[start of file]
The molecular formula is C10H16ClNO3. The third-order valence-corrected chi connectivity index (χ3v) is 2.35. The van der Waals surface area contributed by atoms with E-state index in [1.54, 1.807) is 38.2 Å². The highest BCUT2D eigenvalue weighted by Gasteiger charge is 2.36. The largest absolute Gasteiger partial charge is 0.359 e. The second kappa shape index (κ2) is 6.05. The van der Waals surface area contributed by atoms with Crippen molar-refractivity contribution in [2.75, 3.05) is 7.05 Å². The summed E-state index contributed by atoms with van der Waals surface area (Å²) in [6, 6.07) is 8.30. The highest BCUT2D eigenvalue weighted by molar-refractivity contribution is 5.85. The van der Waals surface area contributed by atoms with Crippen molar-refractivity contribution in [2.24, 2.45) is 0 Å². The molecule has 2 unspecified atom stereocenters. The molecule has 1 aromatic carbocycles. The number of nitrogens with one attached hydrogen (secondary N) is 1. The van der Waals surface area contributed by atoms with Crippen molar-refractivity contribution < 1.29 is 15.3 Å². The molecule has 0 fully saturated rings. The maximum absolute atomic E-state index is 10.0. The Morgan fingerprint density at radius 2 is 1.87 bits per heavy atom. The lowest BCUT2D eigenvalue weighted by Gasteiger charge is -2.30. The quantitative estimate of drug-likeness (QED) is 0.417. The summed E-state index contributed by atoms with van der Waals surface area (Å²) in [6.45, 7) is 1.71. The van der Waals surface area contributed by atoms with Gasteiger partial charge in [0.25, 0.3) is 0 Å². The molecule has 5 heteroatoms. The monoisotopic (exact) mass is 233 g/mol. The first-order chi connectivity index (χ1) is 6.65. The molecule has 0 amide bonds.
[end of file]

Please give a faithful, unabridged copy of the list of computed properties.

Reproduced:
The molecular formula is C10H16ClNO3. The third-order valence-corrected chi connectivity index (χ3v) is 2.35. The van der Waals surface area contributed by atoms with E-state index in [1.54, 1.807) is 38.2 Å². The highest BCUT2D eigenvalue weighted by Gasteiger charge is 2.36. The largest absolute Gasteiger partial charge is 0.359 e. The second kappa shape index (κ2) is 6.05. The van der Waals surface area contributed by atoms with Crippen molar-refractivity contribution in [2.75, 3.05) is 7.05 Å². The summed E-state index contributed by atoms with van der Waals surface area (Å²) in [6, 6.07) is 8.30. The highest BCUT2D eigenvalue weighted by molar-refractivity contribution is 5.85. The van der Waals surface area contributed by atoms with Crippen molar-refractivity contribution in [2.24, 2.45) is 0 Å². The molecule has 2 unspecified atom stereocenters. The molecule has 1 aromatic carbocycles. The number of nitrogens with one attached hydrogen (secondary N) is 1. The van der Waals surface area contributed by atoms with Crippen molar-refractivity contribution < 1.29 is 15.3 Å². The molecule has 0 fully saturated rings. The maximum absolute atomic E-state index is 10.0. The Morgan fingerprint density at radius 2 is 1.87 bits per heavy atom. The lowest BCUT2D eigenvalue weighted by Gasteiger charge is -2.30. The quantitative estimate of drug-likeness (QED) is 0.417. The summed E-state index contributed by atoms with van der Waals surface area (Å²) in [6.45, 7) is 1.71. The van der Waals surface area contributed by atoms with Gasteiger partial charge in [0.25, 0.3) is 0 Å². The molecule has 5 heteroatoms. The monoisotopic (exact) mass is 233 g/mol. The first-order chi connectivity index (χ1) is 6.65. The molecule has 0 amide bonds.